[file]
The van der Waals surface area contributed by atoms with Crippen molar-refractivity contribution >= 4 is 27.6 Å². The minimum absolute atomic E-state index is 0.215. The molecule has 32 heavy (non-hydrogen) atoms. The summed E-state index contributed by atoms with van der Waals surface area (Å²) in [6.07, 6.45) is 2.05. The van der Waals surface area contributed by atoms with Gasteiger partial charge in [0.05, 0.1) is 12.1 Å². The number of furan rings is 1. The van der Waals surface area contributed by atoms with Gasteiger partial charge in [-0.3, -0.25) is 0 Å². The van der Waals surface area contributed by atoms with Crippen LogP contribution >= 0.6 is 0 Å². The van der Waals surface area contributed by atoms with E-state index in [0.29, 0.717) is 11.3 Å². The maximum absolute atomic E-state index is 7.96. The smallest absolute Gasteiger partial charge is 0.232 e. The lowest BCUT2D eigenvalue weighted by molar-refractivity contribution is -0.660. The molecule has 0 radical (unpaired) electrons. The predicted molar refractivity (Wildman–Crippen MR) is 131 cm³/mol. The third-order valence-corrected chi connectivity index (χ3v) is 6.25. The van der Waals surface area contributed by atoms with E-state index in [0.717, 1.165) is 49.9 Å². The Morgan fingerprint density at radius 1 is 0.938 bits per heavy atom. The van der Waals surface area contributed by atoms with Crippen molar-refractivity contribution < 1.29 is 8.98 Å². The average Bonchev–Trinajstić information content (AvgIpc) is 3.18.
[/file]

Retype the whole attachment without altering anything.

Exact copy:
The van der Waals surface area contributed by atoms with Crippen molar-refractivity contribution >= 4 is 27.6 Å². The minimum absolute atomic E-state index is 0.215. The molecule has 32 heavy (non-hydrogen) atoms. The summed E-state index contributed by atoms with van der Waals surface area (Å²) in [6.07, 6.45) is 2.05. The van der Waals surface area contributed by atoms with Gasteiger partial charge in [0.05, 0.1) is 12.1 Å². The number of furan rings is 1. The van der Waals surface area contributed by atoms with Gasteiger partial charge in [-0.3, -0.25) is 0 Å². The van der Waals surface area contributed by atoms with Crippen LogP contribution >= 0.6 is 0 Å². The van der Waals surface area contributed by atoms with E-state index in [0.29, 0.717) is 11.3 Å². The maximum absolute atomic E-state index is 7.96. The smallest absolute Gasteiger partial charge is 0.232 e. The lowest BCUT2D eigenvalue weighted by molar-refractivity contribution is -0.660. The molecule has 0 radical (unpaired) electrons. The predicted molar refractivity (Wildman–Crippen MR) is 131 cm³/mol. The third-order valence-corrected chi connectivity index (χ3v) is 6.25. The van der Waals surface area contributed by atoms with E-state index in [0.717, 1.165) is 49.9 Å². The Morgan fingerprint density at radius 1 is 0.938 bits per heavy atom. The van der Waals surface area contributed by atoms with Crippen molar-refractivity contribution < 1.29 is 8.98 Å². The average Bonchev–Trinajstić information content (AvgIpc) is 3.18.